Nearly 80% of the British long-term government bonds high has plunged

Nearly 80% of the British long-term government bonds high has plunged

British long-term government bonds

There are assets that have plunged more than Bitcoin. It is British long-term government bonds that have emerged as an ambush in the global financial market these days.

The Financial Times (FT) reported on the 11th (local time) that government bonds fell more severely than digital assets in an article titled “Bitcoin> British Government Bonds.”

According to FT, Bitcoin has fallen 67% since November last year. FT reported that Britain’s 50-year “linker,” which expires in 2073, has fallen 78.6% since it was issued on November 23 last year. FT pointed out that government bonds issued by the British government turned out to be worse assets than Bitcoin, which is called a bubble. FT also voiced self-help, saying, “I can’t believe we’re writing such an article.” They say they cannot believe that the price of long-term British government bonds, which have been recognized as representative safe assets, has fallen further than Bitcoin due to the recent plunge in the pound.

British Prime Minister Liz Truss, who is considered the cause of the chaos in the British financial market, said she would not cut public spending while cutting taxes. Prime Minister Truss said in a question-and-answer session (PMQ) of the House of Representatives on the 12th, “We will reduce our national debt in the medium term,” adding, “We will not cut public spending (to this end), but will use taxpayers’ money well instead.” He also reiterated that the tax cut, which caused financial market instability, would increase growth and lower inflation. The Institute of Finance (IFS) and investment bank Citi have diagnosed that the British government has to cut spending by 규모60 billion or raise taxes to maintain or reduce national debt.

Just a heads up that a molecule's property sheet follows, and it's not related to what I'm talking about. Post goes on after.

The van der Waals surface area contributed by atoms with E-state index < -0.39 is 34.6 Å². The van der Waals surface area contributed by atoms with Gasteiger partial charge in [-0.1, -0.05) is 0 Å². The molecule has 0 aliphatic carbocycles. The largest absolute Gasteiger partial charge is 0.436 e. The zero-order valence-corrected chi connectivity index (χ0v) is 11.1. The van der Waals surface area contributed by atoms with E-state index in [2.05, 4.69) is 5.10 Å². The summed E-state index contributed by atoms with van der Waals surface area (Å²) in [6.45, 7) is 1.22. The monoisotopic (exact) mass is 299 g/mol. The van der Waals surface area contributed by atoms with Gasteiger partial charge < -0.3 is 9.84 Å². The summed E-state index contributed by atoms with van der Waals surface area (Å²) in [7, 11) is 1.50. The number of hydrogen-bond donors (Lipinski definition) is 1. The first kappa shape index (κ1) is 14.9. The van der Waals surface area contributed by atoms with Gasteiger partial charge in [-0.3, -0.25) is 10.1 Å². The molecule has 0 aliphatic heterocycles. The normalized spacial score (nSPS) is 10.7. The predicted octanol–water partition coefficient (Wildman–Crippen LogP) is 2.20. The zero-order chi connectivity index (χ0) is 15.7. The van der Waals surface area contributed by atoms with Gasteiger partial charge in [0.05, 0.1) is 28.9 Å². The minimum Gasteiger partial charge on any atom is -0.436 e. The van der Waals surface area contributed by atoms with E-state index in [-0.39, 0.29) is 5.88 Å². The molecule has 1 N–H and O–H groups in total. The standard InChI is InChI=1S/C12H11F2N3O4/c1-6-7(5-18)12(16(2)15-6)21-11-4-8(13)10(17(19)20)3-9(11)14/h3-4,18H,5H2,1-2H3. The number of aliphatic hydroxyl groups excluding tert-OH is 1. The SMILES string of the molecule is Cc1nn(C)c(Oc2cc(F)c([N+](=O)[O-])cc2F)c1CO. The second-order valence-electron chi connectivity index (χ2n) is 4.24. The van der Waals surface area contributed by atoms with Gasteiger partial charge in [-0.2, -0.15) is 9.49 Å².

There is also a growing voice of criticism within the ruling Conservative Party for Mr. Truss’s insistence. According to the Guardian, Rep. Julian Lewis of the Conservative Party asked if there were any measures against the people whose mortgage borrowing costs have increased. Robert Halpon said he had “spoiled the conservative values he had built up over the past decade.” “The atmosphere was like a funeral,” a Conservative lawmaker told the Guardian.

The financial market continued to be unstable on the same day. According to Reuters, the 10-year government bond rate once rose to 4.64 percent per year, the highest level since the 2008 financial crisis. Interest rates on 20-year and 30-year government bonds reached 5.1 percent annually during the day, the highest since 2002. The Wall Street Journal (WSJ) reported that the International Monetary Fund (IMF) urged governments to refrain from tax cuts and expanding government spending to curb steeply rising prices.

The British Treasury is attempting to blame the Bank of England (BOE), the central bank of the United Kingdom, for the market turmoil. Asked by a Sky News reporter about what will happen after the 14th when the government bond purchase program ends, Finance Minister Quoji Quateng replied, “This is a matter for BOE president.” BOE said the government bond purchase program to support pension funds will end on the 14th as scheduled.

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